Millennials, the Whole Life Approach, and the Democratic Party

On Monday, I spoke at the 2015 Democratic Revival at the National Press Club. Here are my prepared remarks:

My position on abortion is progressive not conservative. I believe in robust government action to protect the lives of unborn children, as I refuse to draw a distinction between humans and persons. All humans are persons. To depersonalize or dehumanize others is the first step to stripping them of their innate dignity and worth in order to take away their fundamental human rights. The gravest injustices of history follow this script, and social justice is achieved by resisting these efforts and defending the vulnerable—the poor, the disabled, the sick, the enslaved, the disenfranchised, the repressed, and those who have not yet been born.

The solution to abortion, as expressed in the #chooseboth campaign, is a comprehensive approach that secures legal protection for unborn life, while addressing the root causes of abortion, particularly the economic vulnerability faced by many pregnant women and families struggling to make ends meet who feel unable to choose life. Only a pro-woman, pro-child approach, which addresses crucial issues like healthcare, prenatal care, a living wage, childcare, and family leave can lead to the abolition of abortion. Restrictions on abortion are necessary and just, but they will never be enough. We need a communitarian approach that reflects a progressive commitment to government action and social justice if we want to build a successful culture of life.

And the truth is that this approach is needed if the pro-life movement seeks to gain ground among millennials. We need a whole life approach that includes this comprehensive approach to abortion, as well as a consistent commitment to human life and dignity on issues from the environment to the death penalty to poverty to euthanasia. We would do well to embrace what Archbishop Blase Cupich has called a “consistent ethic of solidarity.”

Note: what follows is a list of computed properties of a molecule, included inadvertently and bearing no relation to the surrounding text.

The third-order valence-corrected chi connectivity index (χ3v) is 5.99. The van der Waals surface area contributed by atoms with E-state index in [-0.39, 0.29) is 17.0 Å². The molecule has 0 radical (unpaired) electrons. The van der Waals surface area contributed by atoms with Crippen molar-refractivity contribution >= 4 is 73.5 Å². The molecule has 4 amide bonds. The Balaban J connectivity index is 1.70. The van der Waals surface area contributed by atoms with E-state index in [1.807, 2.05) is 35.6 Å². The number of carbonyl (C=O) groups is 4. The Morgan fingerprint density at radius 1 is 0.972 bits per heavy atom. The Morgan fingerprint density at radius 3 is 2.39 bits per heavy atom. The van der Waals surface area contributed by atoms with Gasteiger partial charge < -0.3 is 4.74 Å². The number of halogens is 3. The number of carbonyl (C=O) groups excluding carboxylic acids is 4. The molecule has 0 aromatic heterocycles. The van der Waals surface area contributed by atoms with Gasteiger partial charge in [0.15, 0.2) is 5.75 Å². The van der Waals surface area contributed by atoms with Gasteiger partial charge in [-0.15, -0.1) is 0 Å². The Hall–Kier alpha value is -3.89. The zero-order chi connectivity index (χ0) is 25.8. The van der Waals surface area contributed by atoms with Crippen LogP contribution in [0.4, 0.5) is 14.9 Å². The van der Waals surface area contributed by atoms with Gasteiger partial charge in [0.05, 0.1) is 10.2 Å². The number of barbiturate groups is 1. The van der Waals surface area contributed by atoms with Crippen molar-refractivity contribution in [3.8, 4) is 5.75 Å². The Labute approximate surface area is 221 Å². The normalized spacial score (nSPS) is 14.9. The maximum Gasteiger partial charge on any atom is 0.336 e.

Authenticity is extraordinarily important to millennials. When they see self-described pro-lifers cut programs that deliver food or other basic necessities to poor children in order to cut taxes for billionaires, they see hypocrisy. They see incoherence. They do not see compassion and a commitment to social justice and human rights. And many begin to suspect that these right-wing politicians are more interested in controlling women’s sexuality than in defending vulnerable people.

The truth is that these individuals are not witnesses to a culture of life. Even if they refuse to acquiesce to the direct destruction of unborn life, their devotion to economic libertarianism and indentured servitude to corporate interests rightly open them up to the charge of being pro-birth rather than pro-life. And to be honest, many are not even pro-birth, if they do not ensure that pregnant women have access to quality prenatal care and other measures that make sure babies are born healthy.